In a bulletin titled Corporate Bankruptcy, the U.S. Securities and Exchange Commission summarizes why corporations file for bankruptcy under Chapter 11: "Most publicly-held companies will file under Chapter 11 rather than Chapter 7 because they can still run their business and control the bankruptcy process. Chapter 11 provides a process for rehabilitating the company's faltering business. Sometimes the company successfully works out a plan to return to profitability; sometimes, in the end, it liquidates. Under a Chapter 11 reorganization, a company usually keeps doing business and its stock and bonds may continue to trade in our securities markets."
Companies generally turn to Chapter 11 protection after they are no longer able to pay their creditors. Once a company has filed under Chapter 11, its creditors are notified that they cannot press suits for repayment (although secured creditors may ask the court for a "hardship" exemption from the general debt freeze that is imposed). Creditors are, however, permitted to appear before the court to discuss their claims and provide data on the debtor's ability to reorganize. In addition, unsecured creditors may appoint representatives to negotiate a settlement with the debtor company. Finally, creditors who feel that the debtor company's financial straits are due to mismanagement or fraud may ask the court to appoint an examiner to look into such possibilities.
Once a company asks for Chapter 11 protection, it provides the court, lenders, and creditors with a wide range of financial information on its operations for analysis even as it continues with its day-to-day operations; during this period, major business expenditures must be approved by the court. The business will also prepare a reorganization plan, which, according to CPA Journal contributor Nancy Baldiga, "details the amount and timing of all creditor payments, the means for effectuating such payments (such as the sale of assets, refinancing, or compromise of disputed claims), and the essential legal and business structure of the debtor as it emerges from Chapter 11 protection." Another important component of this plan is the disclosure statement, which presents projected business fortunes, proposed financial settlements with creditors and equity holders, and estimates of the liquidation value of the company. "The information included in the disclosure statement is critical to a creditor's evaluation of the reorganization plans offered for acceptance, as compared to possible other plans or even liquidation," wrote Baldiga.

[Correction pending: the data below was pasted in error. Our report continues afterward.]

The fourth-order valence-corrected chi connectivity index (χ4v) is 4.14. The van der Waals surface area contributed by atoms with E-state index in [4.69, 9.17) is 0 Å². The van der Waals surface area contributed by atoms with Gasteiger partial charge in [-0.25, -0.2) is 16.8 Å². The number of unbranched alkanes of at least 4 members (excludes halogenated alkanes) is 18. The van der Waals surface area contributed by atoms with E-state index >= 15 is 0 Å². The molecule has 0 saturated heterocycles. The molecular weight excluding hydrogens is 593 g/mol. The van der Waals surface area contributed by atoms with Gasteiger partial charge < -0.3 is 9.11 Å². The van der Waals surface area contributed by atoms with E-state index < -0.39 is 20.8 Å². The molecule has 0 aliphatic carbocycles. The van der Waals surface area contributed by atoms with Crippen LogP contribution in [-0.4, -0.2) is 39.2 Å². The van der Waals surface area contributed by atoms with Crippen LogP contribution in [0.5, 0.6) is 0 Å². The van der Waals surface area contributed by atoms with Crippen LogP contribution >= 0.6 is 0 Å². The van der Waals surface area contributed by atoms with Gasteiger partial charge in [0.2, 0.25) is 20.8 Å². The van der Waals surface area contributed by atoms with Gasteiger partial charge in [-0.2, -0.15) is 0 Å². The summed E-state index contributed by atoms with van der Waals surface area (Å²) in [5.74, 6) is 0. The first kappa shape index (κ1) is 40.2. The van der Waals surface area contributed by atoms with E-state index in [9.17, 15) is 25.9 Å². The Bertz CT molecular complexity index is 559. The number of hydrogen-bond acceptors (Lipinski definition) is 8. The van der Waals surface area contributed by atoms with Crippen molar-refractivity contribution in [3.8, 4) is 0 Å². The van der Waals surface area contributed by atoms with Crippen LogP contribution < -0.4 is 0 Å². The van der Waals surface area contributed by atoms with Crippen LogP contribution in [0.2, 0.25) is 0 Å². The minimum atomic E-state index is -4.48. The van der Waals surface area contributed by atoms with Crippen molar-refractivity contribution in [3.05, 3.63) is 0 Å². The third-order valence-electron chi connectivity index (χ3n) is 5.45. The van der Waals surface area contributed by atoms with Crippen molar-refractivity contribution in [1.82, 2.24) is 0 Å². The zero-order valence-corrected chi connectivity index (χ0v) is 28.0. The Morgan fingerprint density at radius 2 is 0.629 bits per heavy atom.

The reorganization plan, if approved by the court and a majority of creditors, becomes the blueprint for the company's future. Principal factors considered in determining the feasibility of reorganization proposals include:
• Status of the company's capital structure
• Availability of financing and credit
• Potential earnings of the company after reorganization
• Ability to make creditor payments
• Management stability
• General economic conditions in the industry
• General economic conditions in geographic regions of operation
BAPCPA has also introduced a number of changes governing Chapter 11 filings related to leases, payments made immediately prior to the bankruptcy filing, improved ability of creditors to reclaim products, caps on wage claims applicable to the pre-filing period, and other matters.
Please see the information at the following links: